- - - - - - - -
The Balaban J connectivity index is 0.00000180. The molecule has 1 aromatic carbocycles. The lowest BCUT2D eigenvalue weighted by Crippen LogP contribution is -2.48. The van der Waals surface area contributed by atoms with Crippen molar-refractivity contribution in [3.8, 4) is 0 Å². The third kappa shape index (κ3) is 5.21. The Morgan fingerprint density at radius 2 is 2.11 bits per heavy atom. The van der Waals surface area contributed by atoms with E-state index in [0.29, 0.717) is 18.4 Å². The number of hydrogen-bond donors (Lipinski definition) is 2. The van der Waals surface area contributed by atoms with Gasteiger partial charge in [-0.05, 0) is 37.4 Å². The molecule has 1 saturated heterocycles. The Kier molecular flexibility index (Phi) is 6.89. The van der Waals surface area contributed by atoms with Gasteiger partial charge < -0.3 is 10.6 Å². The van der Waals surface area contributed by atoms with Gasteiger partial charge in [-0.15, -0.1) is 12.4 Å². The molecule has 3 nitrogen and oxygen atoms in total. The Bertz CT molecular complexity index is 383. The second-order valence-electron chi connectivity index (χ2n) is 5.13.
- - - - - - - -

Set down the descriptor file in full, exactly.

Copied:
The Balaban J connectivity index is 0.00000180. The molecule has 1 aromatic carbocycles. The lowest BCUT2D eigenvalue weighted by Crippen LogP contribution is -2.48. The van der Waals surface area contributed by atoms with Crippen molar-refractivity contribution in [3.8, 4) is 0 Å². The third kappa shape index (κ3) is 5.21. The Morgan fingerprint density at radius 2 is 2.11 bits per heavy atom. The van der Waals surface area contributed by atoms with E-state index in [0.29, 0.717) is 18.4 Å². The number of hydrogen-bond donors (Lipinski definition) is 2. The van der Waals surface area contributed by atoms with Gasteiger partial charge in [-0.05, 0) is 37.4 Å². The molecule has 1 saturated heterocycles. The Kier molecular flexibility index (Phi) is 6.89. The van der Waals surface area contributed by atoms with Gasteiger partial charge < -0.3 is 10.6 Å². The van der Waals surface area contributed by atoms with Gasteiger partial charge in [-0.15, -0.1) is 12.4 Å². The molecule has 3 nitrogen and oxygen atoms in total. The Bertz CT molecular complexity index is 383. The second-order valence-electron chi connectivity index (χ2n) is 5.13.